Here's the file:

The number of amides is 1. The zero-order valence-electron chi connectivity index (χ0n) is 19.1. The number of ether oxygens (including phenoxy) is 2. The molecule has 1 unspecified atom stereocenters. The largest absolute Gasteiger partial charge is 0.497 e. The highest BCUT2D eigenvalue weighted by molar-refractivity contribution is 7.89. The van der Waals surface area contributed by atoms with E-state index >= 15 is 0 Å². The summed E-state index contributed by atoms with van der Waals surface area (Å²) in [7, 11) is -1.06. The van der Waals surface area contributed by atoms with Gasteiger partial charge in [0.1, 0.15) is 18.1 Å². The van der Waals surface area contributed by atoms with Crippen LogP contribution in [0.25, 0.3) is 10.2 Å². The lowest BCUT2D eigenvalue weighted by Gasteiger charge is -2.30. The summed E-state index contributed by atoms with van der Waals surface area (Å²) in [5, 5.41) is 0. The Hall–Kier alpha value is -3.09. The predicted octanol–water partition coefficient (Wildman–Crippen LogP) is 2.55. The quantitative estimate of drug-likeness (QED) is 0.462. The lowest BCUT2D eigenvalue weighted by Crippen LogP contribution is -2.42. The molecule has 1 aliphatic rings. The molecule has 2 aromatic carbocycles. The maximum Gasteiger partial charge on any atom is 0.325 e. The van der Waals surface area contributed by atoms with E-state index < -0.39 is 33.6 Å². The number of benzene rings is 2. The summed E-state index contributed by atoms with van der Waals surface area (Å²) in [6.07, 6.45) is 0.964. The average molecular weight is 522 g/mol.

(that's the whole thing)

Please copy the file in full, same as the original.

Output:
The number of amides is 1. The zero-order valence-electron chi connectivity index (χ0n) is 19.1. The number of ether oxygens (including phenoxy) is 2. The molecule has 1 unspecified atom stereocenters. The largest absolute Gasteiger partial charge is 0.497 e. The highest BCUT2D eigenvalue weighted by molar-refractivity contribution is 7.89. The van der Waals surface area contributed by atoms with E-state index >= 15 is 0 Å². The summed E-state index contributed by atoms with van der Waals surface area (Å²) in [7, 11) is -1.06. The van der Waals surface area contributed by atoms with Gasteiger partial charge in [0.1, 0.15) is 18.1 Å². The van der Waals surface area contributed by atoms with Crippen LogP contribution in [0.25, 0.3) is 10.2 Å². The lowest BCUT2D eigenvalue weighted by Gasteiger charge is -2.30. The summed E-state index contributed by atoms with van der Waals surface area (Å²) in [5, 5.41) is 0. The Hall–Kier alpha value is -3.09. The predicted octanol–water partition coefficient (Wildman–Crippen LogP) is 2.55. The quantitative estimate of drug-likeness (QED) is 0.462. The lowest BCUT2D eigenvalue weighted by Crippen LogP contribution is -2.42. The molecule has 1 aliphatic rings. The molecule has 2 aromatic carbocycles. The maximum Gasteiger partial charge on any atom is 0.325 e. The van der Waals surface area contributed by atoms with E-state index < -0.39 is 33.6 Å². The number of benzene rings is 2. The summed E-state index contributed by atoms with van der Waals surface area (Å²) in [6.07, 6.45) is 0.964. The average molecular weight is 522 g/mol.